Sentencing: Prison and Community Corrections Goals

Topics: Prison, Criminal justice, Community Pages: 7 (1635 words) Published: February 20, 2014

Chapter Objectives

1.Define intermediate sanctions and describe their purpose. 2.Define net widening.
3.Describe how intensive supervision probation works.
4.Explain what drug courts are.
5.Explain how day fines differ from traditional fines.
6.Describe what a sentence to community service entails.
7.Explain what day reporting centers are.
8.Describe how remote-location monitoring works.
9.Explain what residential community centers are.
10.Identify the major features of boot camps.
11.Distinguish between a policy-centered approach and a program centered approach to planning intermediate sanctions. 12.Define community corrections.
13.Explain what community corrections acts are.

Chapter Outline

Intermediate Sanctions
Most often used for offenders considered nonviolent and low risk •Usually require the offender to lead a productive life in the community •Cost less than prison, but usually are more restrictive than probation

Value of Intermediate Sanctions
Initial goal was to reduce prison populations (has not happened) •They provide a means for offenders who are not dangerous to repay their victims and their communities •Promote rehabilitation
Can do these things at a comparatively low cost

Varieties of Intermediate Sanctions
Intensive supervision probation
Drug court
Community service
Day reporting centers
Remote-location monitoring
Residential community centers
Boot camps

TIP: What are some other ‘strange’ sentences students have heard of? Parents have been sentenced to attend school with their children, one judge had an offender spanked as he had hit his kids, and another judge gave an offender a slap on the wrist as he did not think the offender deserved anything more severe.

Policy-Centered Approach to Developing Intermediate Sanctions •Emphasizes the policy that spells out the sentencing scheme and the place of each sentencing option as much as the sanctions and the programs themselves •Draws together stakeholders from inside and outside the corrections agency that will implement the proposed sanction •The planning group often includes decision makers from all three branches of government and all three subsystems of criminal justice.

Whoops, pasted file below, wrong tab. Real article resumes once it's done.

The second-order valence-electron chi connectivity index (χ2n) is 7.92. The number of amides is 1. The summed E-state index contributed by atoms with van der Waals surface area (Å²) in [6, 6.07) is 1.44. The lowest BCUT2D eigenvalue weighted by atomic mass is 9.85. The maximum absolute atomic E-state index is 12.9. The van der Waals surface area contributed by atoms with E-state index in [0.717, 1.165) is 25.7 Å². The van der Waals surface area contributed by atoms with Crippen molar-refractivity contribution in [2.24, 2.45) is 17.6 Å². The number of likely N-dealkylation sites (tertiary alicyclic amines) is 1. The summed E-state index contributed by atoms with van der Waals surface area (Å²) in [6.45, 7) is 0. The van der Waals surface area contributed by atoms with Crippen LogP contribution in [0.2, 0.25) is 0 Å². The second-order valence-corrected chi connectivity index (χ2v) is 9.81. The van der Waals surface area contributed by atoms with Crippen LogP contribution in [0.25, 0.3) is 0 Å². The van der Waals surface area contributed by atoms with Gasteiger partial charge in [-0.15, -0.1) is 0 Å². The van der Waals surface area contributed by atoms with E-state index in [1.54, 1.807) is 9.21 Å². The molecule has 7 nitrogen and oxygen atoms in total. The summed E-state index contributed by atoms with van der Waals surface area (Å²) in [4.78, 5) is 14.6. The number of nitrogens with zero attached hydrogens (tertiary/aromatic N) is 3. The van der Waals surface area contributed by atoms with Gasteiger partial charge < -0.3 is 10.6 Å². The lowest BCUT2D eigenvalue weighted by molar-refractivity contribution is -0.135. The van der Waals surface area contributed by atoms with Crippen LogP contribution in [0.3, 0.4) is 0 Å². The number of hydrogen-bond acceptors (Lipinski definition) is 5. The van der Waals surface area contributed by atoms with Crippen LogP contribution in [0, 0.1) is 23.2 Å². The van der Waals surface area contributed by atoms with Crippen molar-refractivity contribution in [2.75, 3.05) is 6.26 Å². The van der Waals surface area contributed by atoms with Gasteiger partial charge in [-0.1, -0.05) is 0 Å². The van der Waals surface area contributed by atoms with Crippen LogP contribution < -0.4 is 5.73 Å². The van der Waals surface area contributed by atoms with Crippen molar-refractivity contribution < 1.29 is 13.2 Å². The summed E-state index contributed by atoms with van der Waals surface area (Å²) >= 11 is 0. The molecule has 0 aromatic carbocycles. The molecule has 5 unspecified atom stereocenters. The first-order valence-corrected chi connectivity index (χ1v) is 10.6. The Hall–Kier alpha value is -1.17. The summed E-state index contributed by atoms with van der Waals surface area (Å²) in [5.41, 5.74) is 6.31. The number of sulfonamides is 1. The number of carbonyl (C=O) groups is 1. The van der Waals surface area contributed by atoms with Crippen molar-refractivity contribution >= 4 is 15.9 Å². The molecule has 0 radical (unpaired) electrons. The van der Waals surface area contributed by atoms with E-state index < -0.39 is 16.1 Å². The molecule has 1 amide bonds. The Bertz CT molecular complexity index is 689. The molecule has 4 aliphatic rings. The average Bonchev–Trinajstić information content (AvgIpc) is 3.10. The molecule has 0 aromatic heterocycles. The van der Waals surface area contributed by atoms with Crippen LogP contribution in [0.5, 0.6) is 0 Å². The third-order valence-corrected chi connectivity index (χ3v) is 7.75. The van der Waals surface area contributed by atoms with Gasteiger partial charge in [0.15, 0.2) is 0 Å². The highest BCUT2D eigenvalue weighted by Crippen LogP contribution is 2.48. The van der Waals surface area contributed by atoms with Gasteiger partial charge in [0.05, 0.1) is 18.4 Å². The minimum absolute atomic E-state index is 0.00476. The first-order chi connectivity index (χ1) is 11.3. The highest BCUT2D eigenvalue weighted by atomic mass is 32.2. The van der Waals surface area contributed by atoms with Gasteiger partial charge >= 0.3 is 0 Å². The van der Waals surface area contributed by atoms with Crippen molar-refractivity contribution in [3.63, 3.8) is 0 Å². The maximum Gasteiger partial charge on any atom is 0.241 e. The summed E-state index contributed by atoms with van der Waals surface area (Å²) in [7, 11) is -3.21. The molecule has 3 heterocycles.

Program-Centered Approach to Developing Intermediate Sanctions •The planning for the program is usually undertaken by a single agency, which develops and funds the program •Serious limitations as there is no coordination among the programs of different jurisdictions •These program are seldom evaluated

Community Corrections
A philosophy of correctional treatment that embraces
oThe decentralization of authority from state to local levels oCitizen participation in program planning, design, implementation, and evaluation oRedefinition of the population of offenders for whom incarceration is most appropriate oEmphasis on rehabilitation through community programs

There is a renewed emphasis on community involvement in the criminal justice system. Think about the emphasis on community policing, community-based prosecution, community-based defender services, and community courts.

Community Corrections Acts
Twenty-eight states have passed community corrections acts •State laws that give economic grants to local communities to establish community corrections goals and policies and to develop and operate community corrections programs. •The most common goal is to expand the choices of sanctions.

Chapter Summary

Intermediate sanctions is the term given to the range of new sentencing options developed to fill the gap between traditional probation and traditional jail or prison sentences, better match the severity of punishment to the seriousness of the crime, reduce institutional crowding, and control correctional costs. Punishments typically identified as intermediate sanctions include intensive...
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